Its distinctive lobed leaves make Ivy (Hedera helix) one of the most recognisable plants at St Nicks, but there isn’t actually very much of it on the reserve – yet. We’re starting to find young plants here and there, but to see mature specimens you need to take an often muddy little side track from the culvert path to the Sustrans cycleway, where ivy dangles from the trees like jungle creepers.
Ivy will thrive in virtually any situation and soil type. It needs sunlight to flower and fruit well, but that’s no problem when it can climb any available surface using tight-clinging rootlets along its stems. Once it reaches sunlight, it puts its energy into bushy top-growth and the leaves start to lose their characteristic lobes.
The attractive shape, glossy surface and light-coloured vein patterns of the leaves make ivy useful to gardeners, and there are lots of cultivated varieties with leaf sizes and patterns of variegation to fit any planting scheme. Some of them are derived from the native species, but others have been introduced. All of them have some value to wildlife, but it makes sense to use a native variety – H. helix or the closely related H. hibernica – for wildlife gardening.
Ivy brings a lot of benefits to other species. It flowers from September well into November, providing an invaluable source of pollen and nectar for late-flying insects. The tight clusters of green berries ripen to black in winter, producing a welcome new food supply for birds and small mammals when other sources are starting to run out. Where it grows thickly, it provides winter roosting and spring nesting places for small birds – wrens in particular seem to like the cover – and shelter for a wide range of invertebrates including hibernating butterflies. The holly blue butterfly lays its eggs on holly for the first generation, but uses ivy for the second.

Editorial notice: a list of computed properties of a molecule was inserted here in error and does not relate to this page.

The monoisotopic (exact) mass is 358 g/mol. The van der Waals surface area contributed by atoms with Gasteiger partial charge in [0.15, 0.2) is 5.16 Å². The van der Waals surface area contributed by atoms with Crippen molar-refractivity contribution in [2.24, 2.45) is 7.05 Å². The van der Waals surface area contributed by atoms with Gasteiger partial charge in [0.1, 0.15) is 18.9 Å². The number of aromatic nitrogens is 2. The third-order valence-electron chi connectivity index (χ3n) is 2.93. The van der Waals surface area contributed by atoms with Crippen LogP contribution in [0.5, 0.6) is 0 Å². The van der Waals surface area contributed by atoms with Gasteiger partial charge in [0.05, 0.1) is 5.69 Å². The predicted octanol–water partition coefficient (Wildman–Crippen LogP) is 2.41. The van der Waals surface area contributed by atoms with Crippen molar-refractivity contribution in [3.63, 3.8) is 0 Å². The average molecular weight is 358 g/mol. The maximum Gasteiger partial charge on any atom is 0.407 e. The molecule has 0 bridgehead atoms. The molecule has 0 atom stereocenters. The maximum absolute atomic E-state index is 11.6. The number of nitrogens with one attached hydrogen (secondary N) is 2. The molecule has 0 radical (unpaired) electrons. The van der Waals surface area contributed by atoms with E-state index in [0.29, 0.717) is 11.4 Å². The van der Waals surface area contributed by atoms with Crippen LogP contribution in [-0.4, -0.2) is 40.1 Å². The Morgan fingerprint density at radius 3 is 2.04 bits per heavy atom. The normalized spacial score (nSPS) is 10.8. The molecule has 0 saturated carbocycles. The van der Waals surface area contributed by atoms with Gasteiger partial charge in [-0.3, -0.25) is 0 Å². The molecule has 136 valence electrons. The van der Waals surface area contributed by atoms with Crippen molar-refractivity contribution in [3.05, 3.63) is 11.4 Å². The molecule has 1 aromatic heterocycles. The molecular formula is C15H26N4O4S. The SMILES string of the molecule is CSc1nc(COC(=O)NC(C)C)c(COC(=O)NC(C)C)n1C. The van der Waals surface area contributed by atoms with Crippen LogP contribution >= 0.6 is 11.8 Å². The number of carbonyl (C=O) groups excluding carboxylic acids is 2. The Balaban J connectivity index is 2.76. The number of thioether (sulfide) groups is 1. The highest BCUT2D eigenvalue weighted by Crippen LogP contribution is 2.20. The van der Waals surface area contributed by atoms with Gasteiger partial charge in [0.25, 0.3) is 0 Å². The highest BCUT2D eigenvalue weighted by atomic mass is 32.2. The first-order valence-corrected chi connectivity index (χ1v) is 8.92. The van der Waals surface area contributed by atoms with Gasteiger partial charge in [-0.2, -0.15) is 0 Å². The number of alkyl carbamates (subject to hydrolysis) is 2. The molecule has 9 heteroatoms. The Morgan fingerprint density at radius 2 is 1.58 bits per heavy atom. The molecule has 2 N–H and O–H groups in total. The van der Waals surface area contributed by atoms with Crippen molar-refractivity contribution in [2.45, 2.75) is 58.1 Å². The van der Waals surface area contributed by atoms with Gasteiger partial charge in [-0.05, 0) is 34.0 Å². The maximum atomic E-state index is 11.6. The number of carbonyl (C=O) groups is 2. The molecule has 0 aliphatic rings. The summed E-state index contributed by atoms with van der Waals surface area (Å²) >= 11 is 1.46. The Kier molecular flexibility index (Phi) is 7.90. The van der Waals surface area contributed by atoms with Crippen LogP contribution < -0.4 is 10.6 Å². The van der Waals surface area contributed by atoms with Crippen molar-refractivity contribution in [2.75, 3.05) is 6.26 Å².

In a December Spotlight, an obvious question is why does ivy rank alongside holly as a plant associated with Christmas? One answer is that when decorations were mainly composed of vegetation, it was green and plentiful at the right time of year. In Christian symbolism, the clinging, evergreen ivy can represent enduring faith. But it also goes back to pre-Christian festivals. There is an older version of our Christmas carol based on Celtic tradition, in which holly and ivy represent male and female characteristics respectively. Further back still, the Greek god of wine, Dionysos, and his Roman equivalent Bacchus, are regularly shown wearing an ivy wreath. It’s not clear whether there’s any connection with English folk medicine, which used the berries as a protection against drunkenness, and the leaves as a hangover remedy. We strongly advise against trying this at home, because all parts of the plant contain potentially harmful substances. But the old remedies might explain why including ivy in the Christmas decorations was once said to bring good luck to the women of the household!
Follow this link to find more about how ivy supports pollinating insects: http://urbanpollinators.blogspot.co.uk/2013/10/ivy-hedera-spp-important-food-source.html